In this site are there any guideline about questions? Or any instructions about how to capture some important features of the organism (plant/animal/fungus/whatever)? How much should be the photograph's clarity? etc.

NB: I'm talking about this post from Earth Science, however that is about rock identification, not biology.


1 Answer 1


For those want to identify a specimen, yet could not find out a guideline.

There are a lots of interesting questions on identify X. But that often have a deficit of proper information.

However I have tried to made one sample, using common sense.

In General:

  1. Try to photograph describe useful characteristics, such as possible good fingerprints.

Though it depends quite upon guess, it is different sort of patterns, as a crude example, phyllotaxy (leaf-arrangement) in plants, Legs in insects, Gills in mushrooms, etc.

Need-not to know or use any descriptive-terminologies or codes before asking. Could write in plain language. .

    1. Text mention the size, at least approximate size.
    1. If available, try to focus the reproductive structures (specially when it is plant)
    1. If available, provide image of the whole organism and special parts (for say vegetative and reproductive).
    1. If available/ possible, provide clear-photos. Clear photos does NOT necessarily big photos (many kb or many pixels). It is possible to take clear photos within smaller file size.

Here are some tips for it.

a. use fast shutter speeds or speediest modes (such as sports mode)

b. If possible/ available /applicable, could try a tripod or stand.

c. If possible/ applicable, take photos on daylight.

d. Flash can interfere animal lifestyles, and sometimes officially forbidden. However when and where it is applicable (for say mushroom gills, tree barks etc.) could use that, with proper darkness or brightness settings in camera.

e. Sometimes compression or resize destroy lots of details. There is a trick to get better details in smaller file size. open the image on screen, adjust the display-size, and screenshot it with a screenshot tool. (To achieve that file size with direct compression or resize often blurs the image and kills many detail).

f. If the organism of interest is not clearly distinguishable from background or something else, you could use arrow mark or such.

    1. Mention the locality and season.
    1. If possible, could give some image of dissected view (without harm the nature, such as one sample from a troop of mushrooms in your garden) .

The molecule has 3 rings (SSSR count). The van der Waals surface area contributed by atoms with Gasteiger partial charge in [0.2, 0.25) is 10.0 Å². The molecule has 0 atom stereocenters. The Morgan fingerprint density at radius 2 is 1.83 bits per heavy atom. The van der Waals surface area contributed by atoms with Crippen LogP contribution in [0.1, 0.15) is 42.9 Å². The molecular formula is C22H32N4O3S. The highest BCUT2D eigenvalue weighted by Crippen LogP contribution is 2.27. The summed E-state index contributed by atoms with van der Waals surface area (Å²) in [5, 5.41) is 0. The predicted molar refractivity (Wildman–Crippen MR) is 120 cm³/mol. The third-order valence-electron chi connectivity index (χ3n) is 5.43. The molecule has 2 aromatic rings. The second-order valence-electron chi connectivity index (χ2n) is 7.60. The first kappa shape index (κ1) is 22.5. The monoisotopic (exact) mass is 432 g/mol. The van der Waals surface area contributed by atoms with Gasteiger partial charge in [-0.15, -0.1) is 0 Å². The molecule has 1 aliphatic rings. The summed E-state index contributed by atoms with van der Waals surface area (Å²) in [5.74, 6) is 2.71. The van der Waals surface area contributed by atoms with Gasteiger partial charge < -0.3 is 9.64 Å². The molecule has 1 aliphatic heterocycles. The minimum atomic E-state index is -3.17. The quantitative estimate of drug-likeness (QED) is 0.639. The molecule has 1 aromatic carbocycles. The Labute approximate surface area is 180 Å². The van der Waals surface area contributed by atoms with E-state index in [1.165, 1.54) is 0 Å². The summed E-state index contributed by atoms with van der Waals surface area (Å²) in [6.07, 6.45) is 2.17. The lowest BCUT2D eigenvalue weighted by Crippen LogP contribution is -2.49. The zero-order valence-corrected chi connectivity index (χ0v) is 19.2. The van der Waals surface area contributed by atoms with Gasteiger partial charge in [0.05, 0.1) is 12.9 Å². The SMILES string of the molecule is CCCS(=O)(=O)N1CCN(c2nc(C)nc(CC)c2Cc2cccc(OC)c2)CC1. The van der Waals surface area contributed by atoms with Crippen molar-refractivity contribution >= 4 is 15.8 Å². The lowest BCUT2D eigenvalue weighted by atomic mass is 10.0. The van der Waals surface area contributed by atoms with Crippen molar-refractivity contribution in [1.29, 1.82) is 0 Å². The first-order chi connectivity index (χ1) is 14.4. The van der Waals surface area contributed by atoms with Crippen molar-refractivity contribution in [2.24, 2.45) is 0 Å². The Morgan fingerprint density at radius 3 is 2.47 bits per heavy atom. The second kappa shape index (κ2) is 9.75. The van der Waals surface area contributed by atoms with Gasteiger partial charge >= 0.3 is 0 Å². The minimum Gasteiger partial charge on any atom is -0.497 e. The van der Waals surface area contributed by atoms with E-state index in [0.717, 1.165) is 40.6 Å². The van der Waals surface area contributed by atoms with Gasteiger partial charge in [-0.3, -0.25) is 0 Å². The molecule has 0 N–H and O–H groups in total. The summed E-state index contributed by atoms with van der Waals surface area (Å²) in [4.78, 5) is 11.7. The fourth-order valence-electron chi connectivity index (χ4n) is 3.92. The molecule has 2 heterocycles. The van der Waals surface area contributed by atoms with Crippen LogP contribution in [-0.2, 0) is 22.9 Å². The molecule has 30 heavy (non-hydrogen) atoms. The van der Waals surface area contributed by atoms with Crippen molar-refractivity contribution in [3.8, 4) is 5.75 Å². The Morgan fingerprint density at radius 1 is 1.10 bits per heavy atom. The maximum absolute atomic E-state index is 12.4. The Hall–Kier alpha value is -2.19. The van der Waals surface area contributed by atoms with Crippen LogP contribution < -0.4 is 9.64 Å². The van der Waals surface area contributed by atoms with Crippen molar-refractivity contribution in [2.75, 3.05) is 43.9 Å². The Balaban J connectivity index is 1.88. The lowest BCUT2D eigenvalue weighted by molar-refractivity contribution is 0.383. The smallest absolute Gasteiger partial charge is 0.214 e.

for plants

Plants are easiest to observe, since they don't fly-away.

For them:

    1. Try to capture photographs of whole-plant, the reproductive part (inflorescence and flowers/ cones/ sorus/ capsules etc), and some of the notable vegetative parts such as branching, phyllotaxy (leaf arrangement), leaf veins etc. You need not to use descriptive-codes to ask the question (that is task for answerer), just include them in photograph. Keep it simple.

If the plant is not in flowering-condition, could wait for flowering if possible.

Try to avoid only a bunch of flower or only a short-portion of vegetative-body when you've scope to look at other-parts.

Best example I've ever seen here (SE), probably is this (hyperlink):

What is the name of this plant? .

    1. If possible, dissect few flowers. For a very basic idea, I hope, this, this , this could give a very basic idea about what to look for. You could give sections of fruit (including TS), that could give an idea of number of carpels.
    1. If the plant is in a very young stage, if possible, let it grow.
    1. If it is a seed or a cone or any-such material, if possible you could try to find the tree/climber etc it fallen from. Beside asking, You could try germinate the seed also.

(Germination could take a long time in cases. Once I planted some Bauhinia seeds whose seedlings were came out approx 2 years later they were put in soil! so don't lose hope.)

    1. For twig-samples those shrink/rotten with time; in cases when you fail to photograph it readily, could press and dry it. You need not to paste it any herbarium-sheets; just press it so that important features remain observable.

You could keep it inside a fold of newspaper or magazine.

For a small, single specimen the task is very easy, but for more large, fleshy or multiple specimen the task become more difficult. During the starting period, paper change at certain interval, requires. The frequency depends on many factors. For a very small specimen (say about 5 cm long herb), paper-change at 2 to 3 hour interval for 1 days, and then daily once paper change for 2 to 3 days or hardly an week, is usually more than enough (or sometimes no paper change may required at all). For larger, fleshier specimens or in humid weather, much higher rate of paper change is required, even up to 1/2-hour interval on starting-day and then 1 or 2 or 3 hour interval for an week or more may required. Do not use iron but could use hair-drier for non-professional work.

For Animals

It is most challenging and luck-factor works a lot. Because animals change their place, an often in high-speed. Even a quite hazy shot is often an enough lucky shot. such as this and this.

But what you could

    1. Appropriate settings in camera.

a. Try use sports-mode or any-such mode that can take successive photographs.

b. Use faster shutter-speed